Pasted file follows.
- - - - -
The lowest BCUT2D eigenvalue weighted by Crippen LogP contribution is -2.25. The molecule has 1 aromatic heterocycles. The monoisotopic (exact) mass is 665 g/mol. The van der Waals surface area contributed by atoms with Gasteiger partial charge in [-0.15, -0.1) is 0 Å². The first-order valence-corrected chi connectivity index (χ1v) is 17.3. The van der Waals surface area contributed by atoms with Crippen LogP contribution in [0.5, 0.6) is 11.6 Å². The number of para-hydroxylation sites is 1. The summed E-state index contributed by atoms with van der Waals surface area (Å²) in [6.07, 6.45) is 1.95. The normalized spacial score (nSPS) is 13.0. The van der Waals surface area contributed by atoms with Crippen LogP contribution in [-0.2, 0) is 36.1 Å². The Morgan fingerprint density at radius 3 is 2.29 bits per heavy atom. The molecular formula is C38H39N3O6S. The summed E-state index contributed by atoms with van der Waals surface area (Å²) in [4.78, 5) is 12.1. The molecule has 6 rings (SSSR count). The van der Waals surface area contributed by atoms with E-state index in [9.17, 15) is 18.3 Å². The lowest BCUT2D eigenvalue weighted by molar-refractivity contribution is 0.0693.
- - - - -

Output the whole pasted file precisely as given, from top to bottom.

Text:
The lowest BCUT2D eigenvalue weighted by Crippen LogP contribution is -2.25. The molecule has 1 aromatic heterocycles. The monoisotopic (exact) mass is 665 g/mol. The van der Waals surface area contributed by atoms with Gasteiger partial charge in [-0.15, -0.1) is 0 Å². The first-order valence-corrected chi connectivity index (χ1v) is 17.3. The van der Waals surface area contributed by atoms with Crippen LogP contribution in [0.5, 0.6) is 11.6 Å². The number of para-hydroxylation sites is 1. The summed E-state index contributed by atoms with van der Waals surface area (Å²) in [6.07, 6.45) is 1.95. The normalized spacial score (nSPS) is 13.0. The van der Waals surface area contributed by atoms with Crippen LogP contribution in [-0.2, 0) is 36.1 Å². The Morgan fingerprint density at radius 3 is 2.29 bits per heavy atom. The molecular formula is C38H39N3O6S. The summed E-state index contributed by atoms with van der Waals surface area (Å²) in [4.78, 5) is 12.1. The molecule has 6 rings (SSSR count). The van der Waals surface area contributed by atoms with E-state index in [9.17, 15) is 18.3 Å². The lowest BCUT2D eigenvalue weighted by molar-refractivity contribution is 0.0693.